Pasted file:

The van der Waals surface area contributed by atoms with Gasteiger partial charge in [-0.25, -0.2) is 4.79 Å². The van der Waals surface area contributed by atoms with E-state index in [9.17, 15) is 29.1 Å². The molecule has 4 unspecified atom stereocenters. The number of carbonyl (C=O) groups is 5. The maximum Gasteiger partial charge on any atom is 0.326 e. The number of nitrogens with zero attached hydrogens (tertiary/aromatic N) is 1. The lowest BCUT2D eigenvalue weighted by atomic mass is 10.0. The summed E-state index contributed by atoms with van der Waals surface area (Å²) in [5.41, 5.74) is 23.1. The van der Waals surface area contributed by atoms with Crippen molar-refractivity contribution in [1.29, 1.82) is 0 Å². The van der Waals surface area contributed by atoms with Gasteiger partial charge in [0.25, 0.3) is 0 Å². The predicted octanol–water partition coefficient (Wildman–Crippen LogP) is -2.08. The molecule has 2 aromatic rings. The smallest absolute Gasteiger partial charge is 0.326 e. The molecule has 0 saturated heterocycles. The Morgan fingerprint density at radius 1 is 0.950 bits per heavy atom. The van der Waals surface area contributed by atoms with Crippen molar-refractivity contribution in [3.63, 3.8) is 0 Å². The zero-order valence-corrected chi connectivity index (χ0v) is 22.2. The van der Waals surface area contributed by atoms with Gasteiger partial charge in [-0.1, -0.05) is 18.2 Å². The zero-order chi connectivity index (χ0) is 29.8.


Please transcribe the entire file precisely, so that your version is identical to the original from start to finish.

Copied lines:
The van der Waals surface area contributed by atoms with Gasteiger partial charge in [-0.25, -0.2) is 4.79 Å². The van der Waals surface area contributed by atoms with E-state index in [9.17, 15) is 29.1 Å². The molecule has 4 unspecified atom stereocenters. The number of carbonyl (C=O) groups is 5. The maximum Gasteiger partial charge on any atom is 0.326 e. The number of nitrogens with zero attached hydrogens (tertiary/aromatic N) is 1. The lowest BCUT2D eigenvalue weighted by atomic mass is 10.0. The summed E-state index contributed by atoms with van der Waals surface area (Å²) in [5.41, 5.74) is 23.1. The van der Waals surface area contributed by atoms with Crippen molar-refractivity contribution in [1.29, 1.82) is 0 Å². The van der Waals surface area contributed by atoms with Gasteiger partial charge in [0.25, 0.3) is 0 Å². The predicted octanol–water partition coefficient (Wildman–Crippen LogP) is -2.08. The molecule has 2 aromatic rings. The smallest absolute Gasteiger partial charge is 0.326 e. The molecule has 0 saturated heterocycles. The Morgan fingerprint density at radius 1 is 0.950 bits per heavy atom. The van der Waals surface area contributed by atoms with Crippen molar-refractivity contribution in [3.63, 3.8) is 0 Å². The zero-order valence-corrected chi connectivity index (χ0v) is 22.2. The van der Waals surface area contributed by atoms with Gasteiger partial charge in [-0.1, -0.05) is 18.2 Å². The zero-order chi connectivity index (χ0) is 29.8.